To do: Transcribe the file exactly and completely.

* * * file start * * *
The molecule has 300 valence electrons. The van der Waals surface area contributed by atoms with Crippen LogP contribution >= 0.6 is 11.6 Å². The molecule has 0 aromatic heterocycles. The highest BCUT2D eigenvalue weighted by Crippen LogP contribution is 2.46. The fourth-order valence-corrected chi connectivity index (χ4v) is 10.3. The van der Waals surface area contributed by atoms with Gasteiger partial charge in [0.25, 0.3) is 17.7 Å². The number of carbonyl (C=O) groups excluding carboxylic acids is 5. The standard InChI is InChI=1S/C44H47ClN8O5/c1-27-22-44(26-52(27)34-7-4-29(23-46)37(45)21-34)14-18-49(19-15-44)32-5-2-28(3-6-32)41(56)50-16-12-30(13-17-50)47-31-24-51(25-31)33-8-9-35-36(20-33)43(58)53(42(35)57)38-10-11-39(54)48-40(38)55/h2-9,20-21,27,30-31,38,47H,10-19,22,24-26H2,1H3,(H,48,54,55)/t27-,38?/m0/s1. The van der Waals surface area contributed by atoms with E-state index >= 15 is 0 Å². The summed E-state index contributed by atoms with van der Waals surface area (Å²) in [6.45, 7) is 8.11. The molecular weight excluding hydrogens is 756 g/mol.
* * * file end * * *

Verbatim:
The molecule has 300 valence electrons. The van der Waals surface area contributed by atoms with Crippen LogP contribution >= 0.6 is 11.6 Å². The molecule has 0 aromatic heterocycles. The highest BCUT2D eigenvalue weighted by Crippen LogP contribution is 2.46. The fourth-order valence-corrected chi connectivity index (χ4v) is 10.3. The van der Waals surface area contributed by atoms with Gasteiger partial charge in [0.25, 0.3) is 17.7 Å². The number of carbonyl (C=O) groups excluding carboxylic acids is 5. The standard InChI is InChI=1S/C44H47ClN8O5/c1-27-22-44(26-52(27)34-7-4-29(23-46)37(45)21-34)14-18-49(19-15-44)32-5-2-28(3-6-32)41(56)50-16-12-30(13-17-50)47-31-24-51(25-31)33-8-9-35-36(20-33)43(58)53(42(35)57)38-10-11-39(54)48-40(38)55/h2-9,20-21,27,30-31,38,47H,10-19,22,24-26H2,1H3,(H,48,54,55)/t27-,38?/m0/s1. The van der Waals surface area contributed by atoms with E-state index >= 15 is 0 Å². The summed E-state index contributed by atoms with van der Waals surface area (Å²) in [6.45, 7) is 8.11. The molecular weight excluding hydrogens is 756 g/mol.